It may be worth your while to re-examine the benefit of interest netting as it applies to the amount of interest paid to and received from the IRS. Recent court decisions have expanded the meaning of “same taxpayer” by allowing interest netting between parents and their subsidiaries with different taxpayer identification numbers (TIN). Ultimately, you may find interest netting applies to underpayment-overpayment scenarios the IRS would have previously barred, and Interest Netting may be worth more than you think.
Background on Interest Netting
Corporate taxpayers pay interest on tax underpayments and receive interest from overpayments. Interest on underpayments is charged at a higher rate than that paid by the IRS for overpayments. The resulting interest differential means a taxpayer may owe no actual tax because of offsetting payments, yet still owe interest on the underpayment portion. This scenario is not uncommon for separately handled underpayments and overpayments resulting from differing tax types or tax periods.
Interest netting’s role is to produce a result that is more reasonable for the taxpayer. IRC Sec. 6621(d) was enacted in 1998 as a direct legislative response to the IRS’s sluggishness in remedying the differential’s inequity. Sec. 6621(d) eliminates the interest rate differential in overlapping periods of equivalent underpayments and overpayments by equalizing the interest rates for underpayments and overpayments (netting it to zero).
Changes to Interest Netting Requirements
To properly apply IRC Sec. 6621(d), the tax payer’s tax accounts must satisfy three conditions:
- Equivalent underpayments and overpayments
- For overlapping tax periods
- Paid by the “same taxpayer”
At least one leg, either the underpayment or overpayment, must have an open statute.
Since the enactment of Section 6621(d) in 1998, the IRS has sought to restrict the use of interest netting by adopting a narrow interpretation of the meaning of “same taxpayer” and requiring that both the statutes of limitations of both the underpayment and overpayment used in netting be open.
Courts have also expanded the meaning of “same taxpayer.” The IRS previously interpreted the term to mean having the same Tax Identification Number (TIN). But courts have held that taxpayers without the same TIN may still constitute the “same taxpayer.” In Magma Power and MidAmerican Energy Holdings v. United States, the U.S. Court of Federal Claims ruled that the parent and a subsidiary of a consolidated group were the “same taxpayer” to the extent the post-merger group’s overpayment was traceable to the subsidiary. Thus, the court allowed interest netting between the post-merger group’s overpayment and the pre-merger subsidiaries’ underpayment. The Federal Circuit Court of Appeals in Wells Fargo v. United States ruled the post-merger group was the “same taxpayer” as a pre-merger acquired subsidiary. It reasoned that a surviving corporation after a merger became liable for the acquired entity’s underpayments and was entitled to any overpayments.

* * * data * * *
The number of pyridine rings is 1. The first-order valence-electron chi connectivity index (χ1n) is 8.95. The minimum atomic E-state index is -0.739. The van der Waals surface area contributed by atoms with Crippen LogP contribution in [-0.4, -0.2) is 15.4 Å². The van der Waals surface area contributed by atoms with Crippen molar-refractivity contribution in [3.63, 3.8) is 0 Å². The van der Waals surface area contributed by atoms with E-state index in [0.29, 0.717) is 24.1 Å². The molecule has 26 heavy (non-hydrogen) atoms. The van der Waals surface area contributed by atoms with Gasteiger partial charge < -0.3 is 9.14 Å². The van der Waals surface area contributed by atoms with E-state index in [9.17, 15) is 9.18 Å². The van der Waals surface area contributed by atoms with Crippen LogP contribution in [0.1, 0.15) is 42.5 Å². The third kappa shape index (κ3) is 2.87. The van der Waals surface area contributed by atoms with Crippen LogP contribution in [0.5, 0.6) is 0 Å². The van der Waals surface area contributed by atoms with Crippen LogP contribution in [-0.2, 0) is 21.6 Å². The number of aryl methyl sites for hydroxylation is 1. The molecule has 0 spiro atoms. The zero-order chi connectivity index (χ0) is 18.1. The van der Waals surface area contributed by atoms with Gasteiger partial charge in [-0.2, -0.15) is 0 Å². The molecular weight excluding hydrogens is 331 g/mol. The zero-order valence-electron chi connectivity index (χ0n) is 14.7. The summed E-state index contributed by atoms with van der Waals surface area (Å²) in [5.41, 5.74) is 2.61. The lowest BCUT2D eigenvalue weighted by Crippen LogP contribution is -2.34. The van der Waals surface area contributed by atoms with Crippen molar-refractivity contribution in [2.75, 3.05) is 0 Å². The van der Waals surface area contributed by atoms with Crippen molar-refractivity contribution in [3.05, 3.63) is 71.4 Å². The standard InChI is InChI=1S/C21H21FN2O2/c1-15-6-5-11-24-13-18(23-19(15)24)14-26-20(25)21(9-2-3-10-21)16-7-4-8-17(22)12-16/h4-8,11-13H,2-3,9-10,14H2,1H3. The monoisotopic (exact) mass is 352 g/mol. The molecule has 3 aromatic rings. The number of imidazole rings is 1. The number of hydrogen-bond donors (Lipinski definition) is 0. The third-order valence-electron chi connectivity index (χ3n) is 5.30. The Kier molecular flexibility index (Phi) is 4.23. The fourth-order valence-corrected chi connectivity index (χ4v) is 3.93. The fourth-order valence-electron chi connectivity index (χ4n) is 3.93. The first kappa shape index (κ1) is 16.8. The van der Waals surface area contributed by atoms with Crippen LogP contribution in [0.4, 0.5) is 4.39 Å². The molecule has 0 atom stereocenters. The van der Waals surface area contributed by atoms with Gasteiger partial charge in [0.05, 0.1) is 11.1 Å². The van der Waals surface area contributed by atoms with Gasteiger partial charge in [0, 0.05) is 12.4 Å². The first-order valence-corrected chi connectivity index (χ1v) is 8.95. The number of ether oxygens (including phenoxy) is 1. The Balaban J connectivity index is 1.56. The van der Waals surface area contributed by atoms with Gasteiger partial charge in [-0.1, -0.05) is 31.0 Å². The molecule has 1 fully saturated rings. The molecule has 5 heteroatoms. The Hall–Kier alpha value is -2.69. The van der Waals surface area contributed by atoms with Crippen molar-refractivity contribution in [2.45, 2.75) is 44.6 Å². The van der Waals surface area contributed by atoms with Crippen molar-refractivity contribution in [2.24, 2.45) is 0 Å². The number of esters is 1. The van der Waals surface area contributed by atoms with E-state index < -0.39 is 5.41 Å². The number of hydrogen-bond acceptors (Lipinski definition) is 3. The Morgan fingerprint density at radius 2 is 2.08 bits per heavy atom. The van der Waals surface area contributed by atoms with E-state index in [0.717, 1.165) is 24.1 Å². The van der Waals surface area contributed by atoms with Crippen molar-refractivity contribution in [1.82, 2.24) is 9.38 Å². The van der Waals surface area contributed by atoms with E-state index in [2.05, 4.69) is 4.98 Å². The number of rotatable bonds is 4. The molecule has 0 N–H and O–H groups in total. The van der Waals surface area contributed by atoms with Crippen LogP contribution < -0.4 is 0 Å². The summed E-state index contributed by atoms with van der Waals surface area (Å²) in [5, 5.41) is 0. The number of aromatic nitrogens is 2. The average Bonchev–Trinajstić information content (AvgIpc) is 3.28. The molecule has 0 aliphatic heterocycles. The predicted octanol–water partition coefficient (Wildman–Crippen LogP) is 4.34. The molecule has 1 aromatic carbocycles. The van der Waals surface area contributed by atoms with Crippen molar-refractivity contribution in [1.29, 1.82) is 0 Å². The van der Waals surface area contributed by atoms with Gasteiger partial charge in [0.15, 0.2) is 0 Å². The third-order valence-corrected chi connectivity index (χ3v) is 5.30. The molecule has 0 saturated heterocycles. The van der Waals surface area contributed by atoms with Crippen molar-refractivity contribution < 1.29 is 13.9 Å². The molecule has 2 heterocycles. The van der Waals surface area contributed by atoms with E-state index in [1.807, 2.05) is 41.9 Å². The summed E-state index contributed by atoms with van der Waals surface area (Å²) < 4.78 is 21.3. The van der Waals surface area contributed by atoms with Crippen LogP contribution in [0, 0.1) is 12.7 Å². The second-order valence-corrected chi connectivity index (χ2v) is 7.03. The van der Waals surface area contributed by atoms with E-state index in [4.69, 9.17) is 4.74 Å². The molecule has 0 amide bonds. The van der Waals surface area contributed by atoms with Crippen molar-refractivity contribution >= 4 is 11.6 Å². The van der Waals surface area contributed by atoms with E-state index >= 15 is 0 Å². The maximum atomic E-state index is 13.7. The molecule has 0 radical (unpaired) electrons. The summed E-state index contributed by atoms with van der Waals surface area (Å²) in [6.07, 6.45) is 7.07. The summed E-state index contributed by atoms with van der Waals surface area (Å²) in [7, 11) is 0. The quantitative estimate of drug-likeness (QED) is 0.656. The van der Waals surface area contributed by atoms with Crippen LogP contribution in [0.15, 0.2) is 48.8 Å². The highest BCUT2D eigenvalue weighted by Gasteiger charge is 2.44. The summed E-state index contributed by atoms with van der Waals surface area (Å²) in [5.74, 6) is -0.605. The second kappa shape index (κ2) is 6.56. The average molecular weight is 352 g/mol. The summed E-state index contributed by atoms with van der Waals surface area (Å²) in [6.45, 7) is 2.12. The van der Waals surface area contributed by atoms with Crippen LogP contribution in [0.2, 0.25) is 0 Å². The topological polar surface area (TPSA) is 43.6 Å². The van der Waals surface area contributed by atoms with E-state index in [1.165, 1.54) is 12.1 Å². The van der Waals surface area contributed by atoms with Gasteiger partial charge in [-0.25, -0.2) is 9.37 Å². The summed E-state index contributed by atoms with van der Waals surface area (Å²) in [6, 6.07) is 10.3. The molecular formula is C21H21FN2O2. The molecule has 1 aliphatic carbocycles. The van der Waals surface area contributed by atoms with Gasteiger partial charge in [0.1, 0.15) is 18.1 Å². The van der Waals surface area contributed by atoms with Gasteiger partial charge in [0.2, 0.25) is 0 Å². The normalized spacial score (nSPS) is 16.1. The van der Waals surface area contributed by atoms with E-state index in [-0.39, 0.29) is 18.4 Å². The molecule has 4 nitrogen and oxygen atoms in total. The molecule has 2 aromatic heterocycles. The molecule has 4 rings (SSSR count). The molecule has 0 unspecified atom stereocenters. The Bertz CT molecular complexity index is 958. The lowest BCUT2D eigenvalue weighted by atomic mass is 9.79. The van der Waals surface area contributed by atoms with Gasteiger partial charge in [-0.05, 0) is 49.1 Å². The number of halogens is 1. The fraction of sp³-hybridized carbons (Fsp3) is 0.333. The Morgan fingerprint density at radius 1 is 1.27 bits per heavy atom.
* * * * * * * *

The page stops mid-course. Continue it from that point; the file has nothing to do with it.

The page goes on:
The IRS ceased challenging the statute of limitations issue in 2012 after the U. S. Court of Appeals upheld a previous Tax Court decision in Exxon Mobil Corp. v. Commissioner of the Internal Revenue Service that only one leg of the overlapping indebtedness period had to be open. Reasoning in the case was that Congress intended that taxpayers should benefit from interest netting even if one leg of the overlapping period had expired, due to the IRS having the ability to adjust the interest computation for either the underpayment or overpayment leg to achieve net rate zero.
With these court holdings in mind, corporate taxpayers should look to interest netting as an effective remedial strategy.